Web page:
Let us begin with our prioritization of it:
Finally, then, brothers, we ask and urge you in the Lord Jesus, that as you received from us how you ought to walk and to please God, just as you are doing, that you do so more and more. For you know what instructions we gave you through the Lord Jesus. For this is the will of God, your sanctification: that you abstain from sexual immorality; that each one of you know how to control his own body in holiness and honor, not in the passion of lust like the Gentiles who do not know God; that no one transgress and wrong his brother in this matter, because the Lord is an avenger in all these things, as we told you beforehand and solemnly warned you. For God has not called us for impurity, but in holiness. Therefore whoever disregards this, disregards not man but God, who gives his Holy Spirit to you.(1 Thessalonians 4:1-8)
When the average person attempts to ascertain the will of God for their life, it is usually in regards to specifics like who to marry, which vocation to pursue, or what educational institution to attend. But when Scripture expressly mentions what the will of God is for our life, it reveals it as sanctification. The Lord wants us holy and obedient, sanctified. The Lord desires that we abstain from sin, and pursue righteousness. Obedience to the Law of God is very much a key element to our entire existence as human beings.
And in case that sounds too harsh, let me remind you of Solomon’s thesis statement for the human race:
The end of the matter; all has been heard. Fear God and keep his commandments, for this is the whole duty of man.(Ecclesiastes 12:13).
The whole duty of man, what the Westminster Confession might call the chief end of man, is a two step process: 1) Fear God, 2) Keep His commandments. The Law is a crucial aspect to our existence, to our telos as God’s creatures. Where is this message in our churches and in our families? Or are we perhaps too afraid of sounding like “legalists” to emphasize the crucial place of the Law of God. Obedience is more than a consequence of faith. It is why we were created.
Now that we have been forcefully reminded of the Scriptures emphasis on God’s Law, we need to now remember that the Law of God is beautiful, good, wonderful. This central place of obedience is not a heavy, intimidating message. It is one in which we should delight. For how does the Scripture describe God’s Law?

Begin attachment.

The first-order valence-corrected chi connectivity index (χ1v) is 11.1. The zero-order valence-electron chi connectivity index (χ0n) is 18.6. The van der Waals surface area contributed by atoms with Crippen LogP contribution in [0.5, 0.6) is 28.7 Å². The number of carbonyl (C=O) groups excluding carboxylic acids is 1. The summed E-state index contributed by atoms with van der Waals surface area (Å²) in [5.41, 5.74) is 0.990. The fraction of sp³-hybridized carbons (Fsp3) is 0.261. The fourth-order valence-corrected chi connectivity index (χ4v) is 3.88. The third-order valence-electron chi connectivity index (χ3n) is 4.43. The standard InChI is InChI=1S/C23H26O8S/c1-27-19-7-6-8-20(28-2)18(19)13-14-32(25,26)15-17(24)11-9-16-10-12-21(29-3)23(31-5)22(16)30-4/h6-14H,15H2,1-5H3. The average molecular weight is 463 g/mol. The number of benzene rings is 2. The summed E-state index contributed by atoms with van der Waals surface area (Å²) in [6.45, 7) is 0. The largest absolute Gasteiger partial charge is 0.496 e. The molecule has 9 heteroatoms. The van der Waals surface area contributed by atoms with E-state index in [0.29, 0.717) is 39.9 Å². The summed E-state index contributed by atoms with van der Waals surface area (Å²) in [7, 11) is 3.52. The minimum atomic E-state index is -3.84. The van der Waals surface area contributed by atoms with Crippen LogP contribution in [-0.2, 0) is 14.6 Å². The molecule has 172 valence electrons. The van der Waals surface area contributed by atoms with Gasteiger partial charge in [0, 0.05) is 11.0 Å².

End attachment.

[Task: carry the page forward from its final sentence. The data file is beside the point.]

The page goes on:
If you really fulfill the royal law according to the Scripture, “You shall love your neighbor as yourself,” you are doing well. But if you show partiality, you are committing sin and are convicted by the law as transgressors. For whoever keeps the whole law but fails in one point has become guilty of all of it. For he who said, “Do not commit adultery,” also said, “Do not murder.” If you do not commit adultery but do murder, you have become a transgressor of the law. So speak and so act as those who are to be judged under the law of liberty.(James 2:8-12)
God’s Law is the Law of Liberty. In a stunning turn of events, the Bible counterintuitively reveals the path to liberty as road the winds through Law. Obedience is where true liberty is to be found.
This royal Law of liberty is certainly something that David learned to love appropriately. In his famous Psalm, Psalm 119, he dedicates a lengthy, poetic song to His delight in the commandments of God. He says things like, “Blessed are you, O Lord; teach me your statutes! With my lips I declare all the rules of your mouth. In the way of your testimonies I delight as much as in all riches. I will meditate on your precepts and fix my eyes on your ways. I will delight in your statutes; I will not forget your word” (12-16). He also says “Teach me, O Lord, the way of your statutes; and I will keep it to the end. Give me understanding, that I may keep your law and observe it with my whole heart. Lead me in the path of your commandments, for I delight in it” (33-35). Perhaps even stronger is,
“And take not the word of truth utterly out of my mouth, for my hope is in your rules. I will keep your law continually,44-48
forever and ever, and I shall walk in a wide place, for I have sought your precepts. I will also speak of your testimonies before kings and shall not be put to shame, for I find my delight in your commandments, which I love. I will lift up my hands toward your commandments, which I love, and I will meditate on your statutes.”
David knew, like the Apostle John, that the Law of God is something we can delight in and love. “For this is the love of God, that we keep his commandments. And his commandments are not burdensome” (1 John 5:3). Put simply, we are not called to begrudgingly submit to the yoke of obedience; we are called to delight in the Law of God (Psalm 1:2, Romans 7:22).
In short, the delight of the Christian experience is not so much that God has a wonderful plan for you. Rather, the delight of the Christian experience is that God has a wonderful Law for you.